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Media center appliances network HD video

Jul 14, 2009 — by Eric Brown — from the LinuxDevices Archive — 8 views

LaCie is shipping two Linux-based, WiFi-enabled HD media players, providing 500GB or 1TB of storage and UPnP (Universal Plug and Play) access to media content. The LaCinema Black Play offers 1080p HD playback, while the LaCinema Black Record also provides DVR capability, says LaCie.

Designed to be used with an attached HDTV, the LaCinema Black products are capable of decoding 1080p resolution movies and HD JPEG photos, while providing 1080i upscaling of SD (standard definition) movies, says LaCie. The LaCinema Black Record device offers DVR (digital video recorder) capability, with the ability to record, pause, and rewind TV shows, with the support of a connected set-top box or cable converter.

LaCinema Black Record

(Click to enlarge)

The LaCinema Black devices come with a remote for direct access to features via the TV display. Users can browse media from connected Windows XP or Vista PCs via UPnP, as well as create and access photo slideshows or music playlists, says LaCie. A parental control feature is included to password-protect files, the company adds.

LaCinema Black Record in typical network configuration
(Click to enlarge)

LaCie did not offer details on the processor or memory included in the systems, but says that the devices include Ethernet ports, as well as 802.11n WiFi. Three USB ports are provided for additional storage expansion, beyond the 500GB (standard) or 1TB (optional) configurations. The USB ports can also be used to directly connect digital video and still cameras, says the company.

Both systems offer HDMI, component, and composite video outputs, plus both digital and analog audio outputs. The Black Record model also supplies analog composite video or S-Video inputs, as well as analog stereo audio inputs. Otherwise, the two models appear to provide identical hardware.

LaCinema Black Record (rear view)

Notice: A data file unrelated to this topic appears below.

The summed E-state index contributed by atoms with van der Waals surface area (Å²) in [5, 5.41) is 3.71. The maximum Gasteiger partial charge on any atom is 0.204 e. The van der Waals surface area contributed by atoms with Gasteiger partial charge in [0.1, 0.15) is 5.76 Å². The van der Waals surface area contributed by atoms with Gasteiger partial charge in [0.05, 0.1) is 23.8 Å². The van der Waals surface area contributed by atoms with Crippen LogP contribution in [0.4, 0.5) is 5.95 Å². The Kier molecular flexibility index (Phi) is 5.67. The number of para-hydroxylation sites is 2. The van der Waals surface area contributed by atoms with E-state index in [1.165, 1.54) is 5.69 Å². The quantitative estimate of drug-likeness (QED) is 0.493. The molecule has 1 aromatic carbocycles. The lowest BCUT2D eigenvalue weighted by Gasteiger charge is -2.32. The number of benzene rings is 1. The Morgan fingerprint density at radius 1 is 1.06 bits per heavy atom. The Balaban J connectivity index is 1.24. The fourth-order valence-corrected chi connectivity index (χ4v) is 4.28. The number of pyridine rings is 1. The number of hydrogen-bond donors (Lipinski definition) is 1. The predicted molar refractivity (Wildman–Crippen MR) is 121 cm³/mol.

(Click to enlarge)

LaCie spokespeople have confirmed that the devices are equipped with the company's own LaCix embedded Linux implementation. LaCix is used in a variety of LaCie network-attached storage (NAS) devices, including its new SOHO network-attached storage device, the d2 Network. Like the d2 Network, the LaCinema Black models were designed by Neil Poulton.

LaCinema Black Play (rear view)

(Click to enlarge)

Specifications listed for the LaCinema Black Play and Black Record include:

  • Storage — 500GB HDD (1TB optional)
  • Maximum resolution — 1920 x 1080p (upscaling to 1080i for SD movies); supports PAL and NTSC
  • Video codecs — MPEG-1, MPEG-2 / HD, MPEG-4, DIVX, XVID, H.264 HD, WMV9 HD
  • Video formats — AVI, DIVX, MPG, MP4, MKV, WMV, MOV, ISO, VOB, IFO, ASF, TS, TP, TRP, M2TS
  • Photo formats — JPEG, PNG, GIF, BMP, TIF
  • Audio formats — MP3, WMA, AAC, OGG, AC3, MP4, WAV/LPCM
  • Outputs — HDMI; Component (YUV); Composite (CVBS); Optical Audio; Audio Stereo
  • Inputs (Black Record model only) — Analog composite video or S-Video; analog stereo audio
  • Networking — 10/100 Ethernet
  • WiFi — 802.11n
  • USB — 3 x USB 2.0 (2 x host; 1 x device)
  • Other features:
    • UPnP client player
    • DVR (Black Record only)
    • DTS pass-through to compatible audio amplifier
    • M3U playlist
    • Remote control
  • Dimensions — 9.2 x 8.8 x 1.8 inches (234 x 225 x 46mm)
  • Weight — 67 oz. (1900 g)
  • Operating system — LaCix Linux; requires Windows XP or Vista desktop with min. 500MHz CPU, 256MB RAM, and WiFi 802.11g, 802.11n, or Ethernet for network sharing

Stated Patrick Salin, LaCie Multimedia Business Unit Manager, "With LaCinema Black products, users can access media over their network, listen to music, sort photos, record TV programs, and ultimately get the desired experience from their media collection - all from one product."


The LaCinema Black products are available through the LaCie Online Store or LaCie resellers at the suggested retail price of $400 (Black Play) or $450 (Black Record). For the 1TB option on either product, add $50.

More information on the Black Play model may be found here, and more on the Black Record should be here.

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